PROSPECT PARK — While drones are changing the way the world shops, fights wars and responds to disasters, they’re also shaking up some notable locals: Prospect Park's resident hawks.
Two of the park’s red-tailed hawks took off after a drone manned by a group of men illegally flying the gadget in the park last week, according to a longtime neighborhood birdwatcher.
Rob Bate, three-year president of the Brooklyn Bird Club and Prospect-Lefferts Gardens resident, said he watched the pilots send the drone above the Nethermead — a large meadow in the center of the park — last Wednesday. Soon afterwards, the gadget was set upon by a pair of hawks.
Bate said the birds got into a “stoop” position, or “attack-mode,” with their wings folded, which he captured in a photograph of the Nov. 18 incident he shared with DNAinfo New York.
“They were really upset,” he said. “They see a drone in the air, they take it as a competitive predator, like another hawk that’s coming into their territory. And [the drone] doesn't behave right and it doesn’t go away and they get more excited. And they were going after it.”
Bate said the owners of the drone saw what was going on and landed the device before any harm could come to the hawks, Bate said.
Flying any unmanned aircraft is illegal in all Brooklyn parks except Calvert Vaux Park and Marine Park, according to the Prospect Park Alliance and the city Department of Parks.
Drone pilots have had many not-so-peaceful encounters with hawks and large birds all over the world, including in Cambridge, Massachusetts when a hawk took out a quadcopter last fall; Melbourne, Australia where an eagle disabled a drone; San Diego and New Zealand.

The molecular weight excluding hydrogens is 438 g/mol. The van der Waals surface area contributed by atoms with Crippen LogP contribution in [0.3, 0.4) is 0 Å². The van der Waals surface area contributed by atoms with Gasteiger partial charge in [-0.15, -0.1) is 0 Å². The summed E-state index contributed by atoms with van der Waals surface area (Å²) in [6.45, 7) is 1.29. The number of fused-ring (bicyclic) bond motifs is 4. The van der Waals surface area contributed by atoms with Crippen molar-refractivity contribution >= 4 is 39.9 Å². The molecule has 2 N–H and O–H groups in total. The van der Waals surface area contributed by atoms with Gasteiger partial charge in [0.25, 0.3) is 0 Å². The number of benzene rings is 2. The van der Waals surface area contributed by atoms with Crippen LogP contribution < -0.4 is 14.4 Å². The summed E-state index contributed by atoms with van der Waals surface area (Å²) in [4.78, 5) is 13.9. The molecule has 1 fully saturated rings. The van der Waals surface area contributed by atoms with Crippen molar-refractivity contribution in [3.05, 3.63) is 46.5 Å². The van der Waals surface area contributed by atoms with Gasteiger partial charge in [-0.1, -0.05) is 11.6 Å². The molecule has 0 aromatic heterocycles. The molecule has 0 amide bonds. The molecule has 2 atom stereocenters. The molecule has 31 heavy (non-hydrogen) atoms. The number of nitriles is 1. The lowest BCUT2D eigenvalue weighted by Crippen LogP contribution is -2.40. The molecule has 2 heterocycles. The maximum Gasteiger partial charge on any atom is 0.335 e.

Bate said he approached the drone pilots to explain the potential dangers they could do to the hawks.
The birds “could hurt themselves," he explained, adding, "They’re used to going after things with feathers and flesh and bones, rather than hard metal and cutting blades.”
Bate hopes any drone pilot considering violating the ban on the aircraft in Prospect Park will first consider the fate of the area's many birds — including several nested pairs of red-tailed hawks — before taking to the sky.
The fall season in particular is a busy time for birds in the park, officials said. Prospect Park is designated as an “Important Bird Area” by the National Audubon Society, according to the Prospect Park Alliance, meaning it’s a key stop for migrating birds during the migration season and year-round.
If parkgoers see a drone being flown in the park, they are encouraged to report it to Brooklyn Parks Enforcement Patrol office at (718) 437-1350 or the NYPD, the Alliance said.
Bate hopes more resources will be dedicated to enforcing the rule against drones in the park, but for now, he takes it upon himself to speak with drone pilots — many of whom don’t take the bird problem so seriously.
“I don’t think they’re malicious people, but they kind of don’t get it either,” he said.